Soon a number of scholars brought forward very helpful articles about this translation problem: Dr. John Wohlrabe, then an LC-MS Navy chaplain (now the LC-MS 2nd Vice President); Dr. John Nordling and Dr. Roland Ziegler, professors at Concordia Theological Seminary–Fort Wayne; Dr. Charles Arand, Dr. James Voelz, and Dr. Thomas Manteufel, professors at Concordia Seminary–Saint Louis; Dr. E. Christian Kopff, a professor of Classics and Associate Director of the Honors Program at the University of Colorado at Boulder; and Dr. Jon Steffen Bruss, at that time a professor of Classics and the Honors Program at University of Kansas at Topeka. Most extensive of all was the discussion provided by the Rev. Edward Engelbrecht (M.Div., S.T.M.), Senior Editor for Professional and Academic Books at Concordia Publishing House, in his monograph One True God: Understanding Large Catechism II.66 (CPH: 2007.) All these scholars agreed that Luther was not asserting that non-Christians worship the true God or believe in Him.
In spite of all these excellent articles and treatises, there were still a few who defended the notion that non-Christians worship the true God and believe in Him–at least they defended that idea for a time. Their names are not worth repeating here or in the comments section of this blog–so please don’t do that! Their complaints and influence led to a “recall” of the new CPH edition of the Lutheran Confessions. CPH then spent almost a year in careful negotiations with the LCMS Commission for Doctrinal Review (aka D.R.), with the result that D.R. withdrew all of it objections to the 2005 edition. CPH then issued a second edition, as well as an Addendum for the 2005 edition, both of which strengthened the translation of the passage in question.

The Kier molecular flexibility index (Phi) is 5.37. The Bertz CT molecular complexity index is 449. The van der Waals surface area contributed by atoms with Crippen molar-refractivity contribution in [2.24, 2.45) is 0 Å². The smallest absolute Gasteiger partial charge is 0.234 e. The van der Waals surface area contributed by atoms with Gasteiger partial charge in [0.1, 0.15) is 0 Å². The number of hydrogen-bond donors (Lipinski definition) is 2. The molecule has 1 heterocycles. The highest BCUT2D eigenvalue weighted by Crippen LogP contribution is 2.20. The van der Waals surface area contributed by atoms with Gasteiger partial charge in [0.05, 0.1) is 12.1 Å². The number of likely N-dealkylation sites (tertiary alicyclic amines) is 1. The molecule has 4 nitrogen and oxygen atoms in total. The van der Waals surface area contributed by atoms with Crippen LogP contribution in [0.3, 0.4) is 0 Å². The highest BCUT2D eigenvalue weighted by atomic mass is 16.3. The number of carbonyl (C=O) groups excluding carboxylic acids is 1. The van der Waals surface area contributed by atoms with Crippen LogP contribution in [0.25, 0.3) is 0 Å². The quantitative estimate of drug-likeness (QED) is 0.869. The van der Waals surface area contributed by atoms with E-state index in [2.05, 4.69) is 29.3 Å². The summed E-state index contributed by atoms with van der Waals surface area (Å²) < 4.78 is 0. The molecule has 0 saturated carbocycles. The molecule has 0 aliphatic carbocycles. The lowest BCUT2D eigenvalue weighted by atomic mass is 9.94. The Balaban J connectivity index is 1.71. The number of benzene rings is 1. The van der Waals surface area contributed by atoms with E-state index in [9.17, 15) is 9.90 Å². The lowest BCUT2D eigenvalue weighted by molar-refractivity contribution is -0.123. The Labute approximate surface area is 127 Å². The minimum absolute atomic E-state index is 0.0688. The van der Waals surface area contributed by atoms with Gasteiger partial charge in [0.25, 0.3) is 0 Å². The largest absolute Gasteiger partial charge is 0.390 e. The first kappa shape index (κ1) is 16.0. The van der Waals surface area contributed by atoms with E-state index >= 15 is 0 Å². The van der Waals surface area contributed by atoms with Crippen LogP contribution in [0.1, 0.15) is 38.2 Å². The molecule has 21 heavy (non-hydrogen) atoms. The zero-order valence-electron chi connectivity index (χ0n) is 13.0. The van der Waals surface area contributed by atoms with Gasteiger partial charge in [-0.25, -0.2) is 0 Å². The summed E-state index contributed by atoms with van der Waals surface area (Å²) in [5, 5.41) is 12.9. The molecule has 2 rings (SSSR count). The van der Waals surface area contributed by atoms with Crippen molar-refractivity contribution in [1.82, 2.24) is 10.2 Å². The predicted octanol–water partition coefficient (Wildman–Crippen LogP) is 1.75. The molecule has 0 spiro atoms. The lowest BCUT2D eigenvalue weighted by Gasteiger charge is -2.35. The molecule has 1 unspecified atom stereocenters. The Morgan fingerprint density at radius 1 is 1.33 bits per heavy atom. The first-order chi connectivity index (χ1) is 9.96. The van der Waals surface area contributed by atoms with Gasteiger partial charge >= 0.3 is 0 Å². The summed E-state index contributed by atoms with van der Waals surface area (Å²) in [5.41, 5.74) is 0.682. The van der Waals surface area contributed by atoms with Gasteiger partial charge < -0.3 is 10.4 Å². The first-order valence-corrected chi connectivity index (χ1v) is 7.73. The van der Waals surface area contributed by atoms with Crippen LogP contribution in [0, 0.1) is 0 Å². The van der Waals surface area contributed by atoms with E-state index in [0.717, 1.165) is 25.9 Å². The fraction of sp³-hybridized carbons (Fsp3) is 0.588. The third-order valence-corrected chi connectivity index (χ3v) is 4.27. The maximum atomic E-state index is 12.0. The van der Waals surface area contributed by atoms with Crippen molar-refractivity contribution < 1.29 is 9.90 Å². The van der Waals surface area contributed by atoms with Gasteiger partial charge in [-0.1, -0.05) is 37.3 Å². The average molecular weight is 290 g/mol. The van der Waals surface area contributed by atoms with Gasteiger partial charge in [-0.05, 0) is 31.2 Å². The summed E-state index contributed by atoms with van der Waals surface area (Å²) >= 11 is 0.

It was a very odd time, when the same people who usually claim they are the chief proponents for “missions,” were furiously defending an idea that eliminates the purpose of missions. If Buddhists believe in and worship the true God, then attempting to convert them to Christianity is, in fact, a form of “sheep stealing” from the Buddhist monks who allegedly “believe in and worship the true God.” I could not believe the contrary-to-logic rhetoric I heard from people’s mouths in those days.
Fortunately, we now live in better days, where good logic and good grammar are heard and respected in the LC-MS. Proof of this is the essay by the Rev. Larry Myers, “A Case for Latin: A Linguistic Note on Large Catechism II, 66.” This essay is found in the paperback book: James A. Kellerman and Carl P. E. Springer, eds., Ad Fontes Witebergenses: Select Proceedings of ‘Lutheranism and the Classics II: Reading the Church Fathers’ Concordia Theological Seminary, September 28-29, 2012 (Fort Wayne: Lutheran Legacy Press, 2014) [order from CTS bookstore; or through LULU here ; available in both hardback and paperback, with many other essays from the conference]
Pastor Myers is Associate Pastor of Elm Grove Lutheran Church, Elm Grove, Wisconsin. He spent his entire career in the USAF Reserve. His ministry included service in Frankfurt am Main in Germany, he served as the first-ever Reserve chaplain on the Joint Staff of the Joint Chiefs of Staff (1998-2001), and he retired in 2002 with the rank of Colonel. He received his Ph.D. from Saint Louis University in 1987 in Classical Languages. In the essay mentioned, he proves beyond a shadow of a doubt that the Latin mood in the controversial phrase is subjunctive. Myers states “[Luther] was not presenting a statement of fact; he was merely being hypothetical, at best, for the sake of argument” (p. 173).
Buy the book and read the article yourself, if you don’t believe me or Pastor Myers. Don’t try to argue the case before reading Myers and the related literature he cites, or you will make a fool of yourself. The first edition of the CPH Concordia (2005 edition) had the correct translation. Case closed.